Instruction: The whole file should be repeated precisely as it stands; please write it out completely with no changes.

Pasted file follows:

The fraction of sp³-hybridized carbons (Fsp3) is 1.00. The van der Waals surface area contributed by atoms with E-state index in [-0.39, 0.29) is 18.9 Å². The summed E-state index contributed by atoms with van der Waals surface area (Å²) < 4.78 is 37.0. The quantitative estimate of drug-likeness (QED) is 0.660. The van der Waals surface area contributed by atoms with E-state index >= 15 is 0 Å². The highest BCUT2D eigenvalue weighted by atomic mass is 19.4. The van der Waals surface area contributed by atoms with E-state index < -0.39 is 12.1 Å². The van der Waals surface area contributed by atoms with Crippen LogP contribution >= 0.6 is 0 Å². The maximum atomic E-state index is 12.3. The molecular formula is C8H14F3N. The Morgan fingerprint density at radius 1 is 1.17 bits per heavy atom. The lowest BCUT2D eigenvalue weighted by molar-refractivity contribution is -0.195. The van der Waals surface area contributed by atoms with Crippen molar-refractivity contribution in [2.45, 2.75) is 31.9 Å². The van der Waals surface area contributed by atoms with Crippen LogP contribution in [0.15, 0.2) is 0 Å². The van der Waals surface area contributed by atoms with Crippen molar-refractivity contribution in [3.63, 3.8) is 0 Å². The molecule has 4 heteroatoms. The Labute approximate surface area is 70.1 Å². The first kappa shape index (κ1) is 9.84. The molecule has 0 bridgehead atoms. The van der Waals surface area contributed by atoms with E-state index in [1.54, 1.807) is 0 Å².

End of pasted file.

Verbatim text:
The fraction of sp³-hybridized carbons (Fsp3) is 1.00. The van der Waals surface area contributed by atoms with E-state index in [-0.39, 0.29) is 18.9 Å². The summed E-state index contributed by atoms with van der Waals surface area (Å²) < 4.78 is 37.0. The quantitative estimate of drug-likeness (QED) is 0.660. The van der Waals surface area contributed by atoms with E-state index >= 15 is 0 Å². The highest BCUT2D eigenvalue weighted by atomic mass is 19.4. The van der Waals surface area contributed by atoms with E-state index < -0.39 is 12.1 Å². The van der Waals surface area contributed by atoms with Crippen LogP contribution >= 0.6 is 0 Å². The maximum atomic E-state index is 12.3. The molecular formula is C8H14F3N. The Morgan fingerprint density at radius 1 is 1.17 bits per heavy atom. The lowest BCUT2D eigenvalue weighted by molar-refractivity contribution is -0.195. The van der Waals surface area contributed by atoms with Crippen molar-refractivity contribution in [2.45, 2.75) is 31.9 Å². The van der Waals surface area contributed by atoms with Crippen LogP contribution in [0.15, 0.2) is 0 Å². The van der Waals surface area contributed by atoms with Crippen molar-refractivity contribution in [3.63, 3.8) is 0 Å². The molecule has 4 heteroatoms. The Labute approximate surface area is 70.1 Å². The first kappa shape index (κ1) is 9.84. The molecule has 0 bridgehead atoms. The van der Waals surface area contributed by atoms with E-state index in [1.54, 1.807) is 0 Å².